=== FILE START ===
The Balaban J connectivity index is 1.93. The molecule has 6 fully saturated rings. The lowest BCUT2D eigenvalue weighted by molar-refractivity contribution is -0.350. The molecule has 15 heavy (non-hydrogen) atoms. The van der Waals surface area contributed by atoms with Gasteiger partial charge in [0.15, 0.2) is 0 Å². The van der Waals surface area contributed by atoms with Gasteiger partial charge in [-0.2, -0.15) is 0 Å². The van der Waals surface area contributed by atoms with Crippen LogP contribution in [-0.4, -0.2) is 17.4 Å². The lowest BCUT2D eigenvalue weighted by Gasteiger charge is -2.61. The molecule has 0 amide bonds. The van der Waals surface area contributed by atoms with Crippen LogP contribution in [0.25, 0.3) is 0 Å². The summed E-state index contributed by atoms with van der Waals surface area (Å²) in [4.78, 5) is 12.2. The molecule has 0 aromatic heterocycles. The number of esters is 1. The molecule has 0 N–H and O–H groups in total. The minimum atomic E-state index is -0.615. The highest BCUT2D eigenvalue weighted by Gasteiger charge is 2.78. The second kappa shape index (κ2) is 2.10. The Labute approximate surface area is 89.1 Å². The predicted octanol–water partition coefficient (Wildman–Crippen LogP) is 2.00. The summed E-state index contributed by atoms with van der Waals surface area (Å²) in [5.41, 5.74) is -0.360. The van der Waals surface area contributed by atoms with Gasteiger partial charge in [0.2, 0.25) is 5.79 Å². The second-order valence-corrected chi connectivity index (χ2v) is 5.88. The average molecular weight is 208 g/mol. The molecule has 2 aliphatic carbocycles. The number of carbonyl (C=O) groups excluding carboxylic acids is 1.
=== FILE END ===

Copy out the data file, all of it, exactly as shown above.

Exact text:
The Balaban J connectivity index is 1.93. The molecule has 6 fully saturated rings. The lowest BCUT2D eigenvalue weighted by molar-refractivity contribution is -0.350. The molecule has 15 heavy (non-hydrogen) atoms. The van der Waals surface area contributed by atoms with Gasteiger partial charge in [0.15, 0.2) is 0 Å². The van der Waals surface area contributed by atoms with Gasteiger partial charge in [-0.2, -0.15) is 0 Å². The van der Waals surface area contributed by atoms with Crippen LogP contribution in [-0.4, -0.2) is 17.4 Å². The lowest BCUT2D eigenvalue weighted by Gasteiger charge is -2.61. The molecule has 0 amide bonds. The van der Waals surface area contributed by atoms with Crippen LogP contribution in [0.25, 0.3) is 0 Å². The summed E-state index contributed by atoms with van der Waals surface area (Å²) in [4.78, 5) is 12.2. The molecule has 0 aromatic heterocycles. The number of esters is 1. The molecule has 0 N–H and O–H groups in total. The minimum atomic E-state index is -0.615. The highest BCUT2D eigenvalue weighted by Gasteiger charge is 2.78. The second kappa shape index (κ2) is 2.10. The Labute approximate surface area is 89.1 Å². The predicted octanol–water partition coefficient (Wildman–Crippen LogP) is 2.00. The summed E-state index contributed by atoms with van der Waals surface area (Å²) in [5.41, 5.74) is -0.360. The van der Waals surface area contributed by atoms with Gasteiger partial charge in [0.2, 0.25) is 5.79 Å². The second-order valence-corrected chi connectivity index (χ2v) is 5.88. The average molecular weight is 208 g/mol. The molecule has 2 aliphatic carbocycles. The number of carbonyl (C=O) groups excluding carboxylic acids is 1.